This was all new for Galbreath, but then again, Indian Hills CC wasn’t exactly where he thought he’d be starting his collegiate career. It was 1972 and Tony’s road to college football— and eventually the National Football League—took a detour to the tiny rural town of Centerville, located in southeastern Iowa.
The student union was a barn in the middle of the countryside, gravel roads were the primary routes of travel and cow pies littered the ground like land mines. None of that was a big deal to Galbreath but the Klan was something he’d never encountered in Fulton and was a completely different matter. ‘I sure didn’t want to see them any closer than that,’ Galbreath said. ‘It was scary.’ Going to Indian Hills due to academics was already a wake-up call. ‘It was a rude awakening for me to work harder on my grades,’ Galbreath said. ‘… But it was an experience I wish I hadn’t had, that I didn’t have to have, if I had just applied myself in high school.’
Tony…studied hard when he wasn’t working with the team…talented players with similarly-plagued academic hardships coming out of high school. The players at Centerville were bigger and stronger…and he remembers some as ‘hardcore,’ even ‘thuggish.’”
I immediately got President Hellyer’s e-mail address from Gleason. Lyle’s retired now of course, in his 80s, and I asked about the newspaper interview.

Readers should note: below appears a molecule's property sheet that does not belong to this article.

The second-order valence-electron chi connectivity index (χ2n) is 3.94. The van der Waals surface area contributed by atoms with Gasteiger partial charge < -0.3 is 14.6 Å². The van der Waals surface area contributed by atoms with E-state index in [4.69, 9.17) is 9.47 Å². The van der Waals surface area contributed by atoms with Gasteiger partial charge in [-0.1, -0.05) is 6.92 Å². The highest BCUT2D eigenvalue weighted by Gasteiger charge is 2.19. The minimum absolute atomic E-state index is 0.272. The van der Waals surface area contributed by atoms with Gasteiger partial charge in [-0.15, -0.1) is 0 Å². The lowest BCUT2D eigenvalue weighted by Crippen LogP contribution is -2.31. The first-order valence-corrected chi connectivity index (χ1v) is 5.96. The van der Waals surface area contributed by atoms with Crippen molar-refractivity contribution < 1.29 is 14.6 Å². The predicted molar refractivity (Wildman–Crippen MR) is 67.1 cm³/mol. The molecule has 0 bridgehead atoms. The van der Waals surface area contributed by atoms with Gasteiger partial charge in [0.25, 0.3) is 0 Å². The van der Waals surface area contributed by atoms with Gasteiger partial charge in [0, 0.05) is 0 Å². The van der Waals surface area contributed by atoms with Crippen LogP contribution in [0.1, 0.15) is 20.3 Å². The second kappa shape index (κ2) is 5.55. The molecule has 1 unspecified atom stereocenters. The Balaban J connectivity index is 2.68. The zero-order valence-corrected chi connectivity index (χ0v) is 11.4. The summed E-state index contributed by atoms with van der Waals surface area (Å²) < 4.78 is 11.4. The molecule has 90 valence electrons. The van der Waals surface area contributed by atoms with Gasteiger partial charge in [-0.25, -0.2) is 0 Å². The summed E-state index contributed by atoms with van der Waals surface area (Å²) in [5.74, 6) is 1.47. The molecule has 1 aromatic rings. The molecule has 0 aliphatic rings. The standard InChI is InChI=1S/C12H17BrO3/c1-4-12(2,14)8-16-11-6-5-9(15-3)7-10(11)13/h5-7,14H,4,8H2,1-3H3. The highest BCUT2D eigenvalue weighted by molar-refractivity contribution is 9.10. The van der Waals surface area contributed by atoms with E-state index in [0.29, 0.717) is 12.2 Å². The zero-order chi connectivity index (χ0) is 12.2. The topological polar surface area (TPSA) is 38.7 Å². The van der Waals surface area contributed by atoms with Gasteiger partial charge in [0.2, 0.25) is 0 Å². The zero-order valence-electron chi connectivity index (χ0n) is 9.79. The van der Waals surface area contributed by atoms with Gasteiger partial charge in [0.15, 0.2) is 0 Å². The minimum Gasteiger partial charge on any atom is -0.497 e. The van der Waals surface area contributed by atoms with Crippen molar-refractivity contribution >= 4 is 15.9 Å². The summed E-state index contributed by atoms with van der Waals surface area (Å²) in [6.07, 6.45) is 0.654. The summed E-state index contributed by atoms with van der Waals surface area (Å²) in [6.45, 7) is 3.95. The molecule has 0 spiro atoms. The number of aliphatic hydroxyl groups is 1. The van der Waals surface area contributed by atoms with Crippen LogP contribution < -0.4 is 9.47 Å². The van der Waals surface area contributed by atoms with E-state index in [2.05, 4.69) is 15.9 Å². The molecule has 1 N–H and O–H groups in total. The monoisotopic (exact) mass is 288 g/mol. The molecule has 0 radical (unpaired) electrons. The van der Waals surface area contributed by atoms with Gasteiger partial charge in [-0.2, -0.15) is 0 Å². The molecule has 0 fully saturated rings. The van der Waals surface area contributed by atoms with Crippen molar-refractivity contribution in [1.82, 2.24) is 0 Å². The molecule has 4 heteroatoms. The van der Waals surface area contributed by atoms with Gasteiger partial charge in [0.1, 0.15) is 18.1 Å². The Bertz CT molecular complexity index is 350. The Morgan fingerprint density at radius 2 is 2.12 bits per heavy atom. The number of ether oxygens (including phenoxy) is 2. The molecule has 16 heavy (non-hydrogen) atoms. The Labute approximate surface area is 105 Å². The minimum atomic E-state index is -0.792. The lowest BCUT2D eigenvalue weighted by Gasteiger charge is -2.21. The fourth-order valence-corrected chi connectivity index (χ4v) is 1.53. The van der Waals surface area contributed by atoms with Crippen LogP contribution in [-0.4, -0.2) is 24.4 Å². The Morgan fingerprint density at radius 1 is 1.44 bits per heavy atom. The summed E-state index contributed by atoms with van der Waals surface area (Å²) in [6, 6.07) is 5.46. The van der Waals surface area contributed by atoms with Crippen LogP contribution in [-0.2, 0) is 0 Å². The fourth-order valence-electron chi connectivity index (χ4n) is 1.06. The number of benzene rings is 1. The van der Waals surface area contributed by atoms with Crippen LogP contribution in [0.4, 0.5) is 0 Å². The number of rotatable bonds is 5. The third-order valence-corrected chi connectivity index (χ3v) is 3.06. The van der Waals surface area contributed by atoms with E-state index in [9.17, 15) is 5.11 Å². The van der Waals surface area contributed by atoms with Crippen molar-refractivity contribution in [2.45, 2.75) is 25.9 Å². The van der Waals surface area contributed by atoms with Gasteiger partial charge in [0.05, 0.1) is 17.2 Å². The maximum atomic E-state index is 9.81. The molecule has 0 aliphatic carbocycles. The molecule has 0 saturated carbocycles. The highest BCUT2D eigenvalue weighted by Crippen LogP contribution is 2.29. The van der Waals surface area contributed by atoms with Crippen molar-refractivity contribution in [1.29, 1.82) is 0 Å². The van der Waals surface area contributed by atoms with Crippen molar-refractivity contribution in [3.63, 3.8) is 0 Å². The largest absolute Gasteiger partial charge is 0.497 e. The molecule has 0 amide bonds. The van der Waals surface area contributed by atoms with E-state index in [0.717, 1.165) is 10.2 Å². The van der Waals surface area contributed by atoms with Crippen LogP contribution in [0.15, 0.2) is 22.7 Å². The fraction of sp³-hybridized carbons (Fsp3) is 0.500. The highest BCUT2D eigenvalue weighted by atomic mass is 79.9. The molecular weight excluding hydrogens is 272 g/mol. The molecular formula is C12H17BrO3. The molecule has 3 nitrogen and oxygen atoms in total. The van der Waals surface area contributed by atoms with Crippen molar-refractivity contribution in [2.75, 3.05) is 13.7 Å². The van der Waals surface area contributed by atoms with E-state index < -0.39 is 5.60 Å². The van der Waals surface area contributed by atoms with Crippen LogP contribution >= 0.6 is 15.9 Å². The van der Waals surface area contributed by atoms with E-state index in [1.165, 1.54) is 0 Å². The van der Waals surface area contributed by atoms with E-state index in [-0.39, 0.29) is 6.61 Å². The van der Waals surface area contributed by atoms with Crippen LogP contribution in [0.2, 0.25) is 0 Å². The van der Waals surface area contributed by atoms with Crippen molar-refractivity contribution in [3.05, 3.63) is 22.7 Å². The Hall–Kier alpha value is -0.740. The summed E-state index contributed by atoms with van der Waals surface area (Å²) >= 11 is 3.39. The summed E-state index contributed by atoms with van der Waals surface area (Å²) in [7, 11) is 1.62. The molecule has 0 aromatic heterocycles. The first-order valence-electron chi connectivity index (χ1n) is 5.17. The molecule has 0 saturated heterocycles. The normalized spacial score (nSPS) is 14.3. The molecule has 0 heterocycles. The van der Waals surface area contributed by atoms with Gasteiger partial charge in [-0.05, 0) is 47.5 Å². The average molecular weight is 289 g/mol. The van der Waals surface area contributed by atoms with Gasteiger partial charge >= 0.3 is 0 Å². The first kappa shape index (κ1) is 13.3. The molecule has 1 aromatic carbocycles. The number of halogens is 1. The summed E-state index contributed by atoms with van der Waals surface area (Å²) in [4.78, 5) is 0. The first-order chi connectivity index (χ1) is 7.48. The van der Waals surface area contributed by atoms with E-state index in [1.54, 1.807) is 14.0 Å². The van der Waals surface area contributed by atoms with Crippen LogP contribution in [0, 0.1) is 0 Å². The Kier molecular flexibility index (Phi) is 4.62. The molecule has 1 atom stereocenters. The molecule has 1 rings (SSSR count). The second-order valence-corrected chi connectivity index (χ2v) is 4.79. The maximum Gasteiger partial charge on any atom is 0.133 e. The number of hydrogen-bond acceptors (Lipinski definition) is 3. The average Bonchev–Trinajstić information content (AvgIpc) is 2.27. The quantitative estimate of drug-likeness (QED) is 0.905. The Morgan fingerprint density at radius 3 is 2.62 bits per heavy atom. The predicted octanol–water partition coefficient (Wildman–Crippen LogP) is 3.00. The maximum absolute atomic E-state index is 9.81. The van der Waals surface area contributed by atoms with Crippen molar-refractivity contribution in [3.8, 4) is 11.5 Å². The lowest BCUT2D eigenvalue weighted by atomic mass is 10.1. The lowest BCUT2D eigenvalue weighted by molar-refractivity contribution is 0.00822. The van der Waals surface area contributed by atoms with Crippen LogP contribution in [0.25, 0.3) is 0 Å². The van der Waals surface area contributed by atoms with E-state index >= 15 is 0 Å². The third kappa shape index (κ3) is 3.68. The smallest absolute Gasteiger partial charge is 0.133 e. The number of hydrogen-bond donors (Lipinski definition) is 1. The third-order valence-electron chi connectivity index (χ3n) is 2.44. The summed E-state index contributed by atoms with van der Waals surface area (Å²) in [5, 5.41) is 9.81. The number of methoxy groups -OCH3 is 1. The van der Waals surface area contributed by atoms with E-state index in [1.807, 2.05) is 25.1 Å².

“Dick, I have a feeling that the newspaper author is a fiction writer because the Klan story is not true. The “Klan” was the Bates brothers and 3 or 4 other local hoods. The rifle shooting is the truth though, it was Pancake Day about 8:00 in the evening and I was going to the dorm to check on things. As I left my car to go in, 3 or 4 football players came running out and carried me because bullets had been fired through a dorm window. It was a case of the locals hating the college kids. Tony was a great young man and I know the story is fabricated because he was a very quiet guy. Best Always, Lyle.”
Next I ran a search for current news about Rick Upchurch, now 61. The news is not good: “Rick Upchurch…we are sad to report, recently began chemo therapy treatments for leukemia at a cost of $10,000 a month…” “…after raising four children…Rick and his wife Donna started a community leadership foundation for at-risk inner-city youth with the goal of ‘…giving our kids and community a vision of hope through sports, tutoring and mentoring…It was a small business…we were doing youth football camps and we worked for the Department of Social Services in Colorado. We were able to get some health insurance when we were doing that, but they cut money from the program and we had to close the business down. My medical expenses are all out of pocket.”